Lawson’s return is the piece de resistance for head trainer Paul Sparling and his rehab chief Nick Cosgray. They were tasked with tying up the loose ends of six ACL reconstructions over the offseason and it looks like they ended up batting 1.000 with Lawson and Glasgow poised to be in the first nickel package in Seattle while tight end Mason Schreck and safety Trayvon Henderson have been able to battle on the roster bubble from the start of camp. Guard Rod Taylor and tight end Matt Lengel are no longer with the club, but they were on the timetable, too.
Cosgray admits he got a nice break when Lawson and Glasgow ended up rehabbing together.
“That definitely helped. You can see that when there are two guys from the same positon group,” Cosgray says. “They challenged each other and if you’re seeing that guy doing something you’re not doing, you’re going to make sure you’re going to do that. They motivated each other.”
It’s not exactly like they needed the extra push. They’ve grown up around excellence. Lawson’s father is a former college football player who is now a personal trainer and Glasgow’s parents are sports medicine surgeons. But their version of The Breakfast Club where they literally egged each other on made things better for each other.
They were drafted about an hour and half a part in the fourth round of 2017, the royalty round for Bengals defensive linemen anchored by perennial Pro Bowl tackle Geno Atkins. Lawson, the physical specimen out of Auburn, came first and immediately flirted with the franchise rookie sack record before finishing one shy with 8.5. Glasgow, the blue collar mechanic out of Michigan, came next and promptly delivered on 36 percent of the snaps that were proof they had found another contributor in the trenches on the last day of the draft.
Last year, Glasgow went down in the third game. His father didn’t have his surgical staff available about the time his son needed to have the procedure, but Glasgow had no problem turning to the estimable Marc Galloway, the Bengals medical director. He had about a five-week head start on Lawson and they both got there. Glasgow made it back for the first two games and has played well enough that he went into the third week of preseason as the highest rated Bengals defensive lineman ranked by profootballfocus.com at 13th among NFL tackles. Lawson probably could have played, but why?
“You know how you get close to somebody?” Lawson asks. “You eat with them. You hurt with them.”
Cosgray’s reputation for getting injured players back in time for the next season has stretched across eras, ranging from Carson Palmer and Leon Hall to Tyler Eifert and Giovani Bernard, and it has earned him a mountain of respect in the locker room. So in between conditioning stints, they stayed at PBS to work. After a week of Cosgray getting after them, Lawson and Glasgow would celebrate on Saturdays with mega brunches. They hit a lot of the breakfast spots between downtown and Hyde Park, impressing each other along the way.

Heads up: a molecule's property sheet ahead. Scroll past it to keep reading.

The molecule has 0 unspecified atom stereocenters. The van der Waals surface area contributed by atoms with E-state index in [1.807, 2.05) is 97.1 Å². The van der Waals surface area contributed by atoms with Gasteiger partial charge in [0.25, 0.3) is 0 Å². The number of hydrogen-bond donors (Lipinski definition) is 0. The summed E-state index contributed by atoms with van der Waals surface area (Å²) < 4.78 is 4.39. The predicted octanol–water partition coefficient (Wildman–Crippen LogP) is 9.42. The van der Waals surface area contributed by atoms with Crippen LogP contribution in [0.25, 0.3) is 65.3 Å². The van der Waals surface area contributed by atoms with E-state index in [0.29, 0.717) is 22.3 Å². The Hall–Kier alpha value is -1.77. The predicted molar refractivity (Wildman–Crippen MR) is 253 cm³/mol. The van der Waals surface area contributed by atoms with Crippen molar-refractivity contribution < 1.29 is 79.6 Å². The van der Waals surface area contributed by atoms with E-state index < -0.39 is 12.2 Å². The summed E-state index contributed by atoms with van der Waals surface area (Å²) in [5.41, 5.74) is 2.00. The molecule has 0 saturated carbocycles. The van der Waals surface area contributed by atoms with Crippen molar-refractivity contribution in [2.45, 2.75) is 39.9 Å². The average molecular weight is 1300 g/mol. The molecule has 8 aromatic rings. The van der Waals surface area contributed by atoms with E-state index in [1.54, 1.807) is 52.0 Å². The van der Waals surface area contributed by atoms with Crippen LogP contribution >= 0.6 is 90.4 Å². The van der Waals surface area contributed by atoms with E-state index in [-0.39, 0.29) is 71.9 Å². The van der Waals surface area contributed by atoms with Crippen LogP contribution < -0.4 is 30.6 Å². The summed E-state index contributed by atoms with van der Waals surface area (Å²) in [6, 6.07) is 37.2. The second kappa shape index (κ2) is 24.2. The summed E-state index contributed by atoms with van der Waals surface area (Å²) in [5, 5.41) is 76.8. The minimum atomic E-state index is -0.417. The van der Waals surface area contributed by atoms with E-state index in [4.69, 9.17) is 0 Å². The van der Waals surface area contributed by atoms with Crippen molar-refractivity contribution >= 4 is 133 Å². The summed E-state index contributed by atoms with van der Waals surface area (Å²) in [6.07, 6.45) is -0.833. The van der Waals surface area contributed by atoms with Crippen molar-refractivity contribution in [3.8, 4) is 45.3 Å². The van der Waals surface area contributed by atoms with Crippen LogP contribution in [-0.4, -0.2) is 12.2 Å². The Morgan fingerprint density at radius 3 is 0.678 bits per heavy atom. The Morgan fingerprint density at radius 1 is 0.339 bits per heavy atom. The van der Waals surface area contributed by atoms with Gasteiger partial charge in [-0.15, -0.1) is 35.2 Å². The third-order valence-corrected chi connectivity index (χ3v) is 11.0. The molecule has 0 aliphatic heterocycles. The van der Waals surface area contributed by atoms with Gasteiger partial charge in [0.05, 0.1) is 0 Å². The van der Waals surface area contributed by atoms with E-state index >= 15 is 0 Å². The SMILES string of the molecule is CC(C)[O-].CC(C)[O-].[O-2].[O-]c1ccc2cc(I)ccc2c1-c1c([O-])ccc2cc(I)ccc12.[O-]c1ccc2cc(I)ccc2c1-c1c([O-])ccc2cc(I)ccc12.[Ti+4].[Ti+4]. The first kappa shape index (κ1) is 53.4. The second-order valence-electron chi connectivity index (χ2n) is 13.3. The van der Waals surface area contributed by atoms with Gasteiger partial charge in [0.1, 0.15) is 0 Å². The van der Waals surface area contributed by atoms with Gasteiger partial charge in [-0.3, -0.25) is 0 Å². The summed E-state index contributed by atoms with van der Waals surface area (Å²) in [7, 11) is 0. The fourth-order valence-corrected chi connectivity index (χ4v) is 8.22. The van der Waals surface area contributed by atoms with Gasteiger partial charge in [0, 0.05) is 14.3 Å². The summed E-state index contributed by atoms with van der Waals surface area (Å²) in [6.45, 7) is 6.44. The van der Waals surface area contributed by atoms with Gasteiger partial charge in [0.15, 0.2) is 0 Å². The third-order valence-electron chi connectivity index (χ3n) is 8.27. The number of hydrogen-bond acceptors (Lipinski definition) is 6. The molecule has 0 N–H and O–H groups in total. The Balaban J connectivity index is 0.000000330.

“Carl eats a lot,” Glasgow says. “He’s three-entrée guy. Pancakes with French toast, the hash browns and breakfast burrito or an omelet. I’ve seen it all.”
But they saw a lot more than the menu sides.
“You work like that with somebody and you find out more about them that you don’t know about your other colleagues,” Glasgow says. “We talked to each other about our families and I know a lot about his dad and his mom and his siblings. The thing about Carl is how focused he is on football. It’s his only driving force in the world. It’s contagious. The guys who locker next to him, it rubs off on us.”
Both guys believe they helped each other. Lawson is feeling confident. Almost 100 percent sure. Glasgow is off and running with a total of 19 snaps as they ease both back
“The toughest thing about coming back from in injury is the mental part. You have to keep pressing,” Glasgow says. “It was definitely a reciprocal relationship. I’m very appreciative of it. I wish it didn’t happen. But it was great be with somebody that challenged you, especially a pusher like Carl. I’ll be happy for him getting out there just like he was happy for me running out on the field in Kansas City.”
On Thursday, it’s finally all you can eat.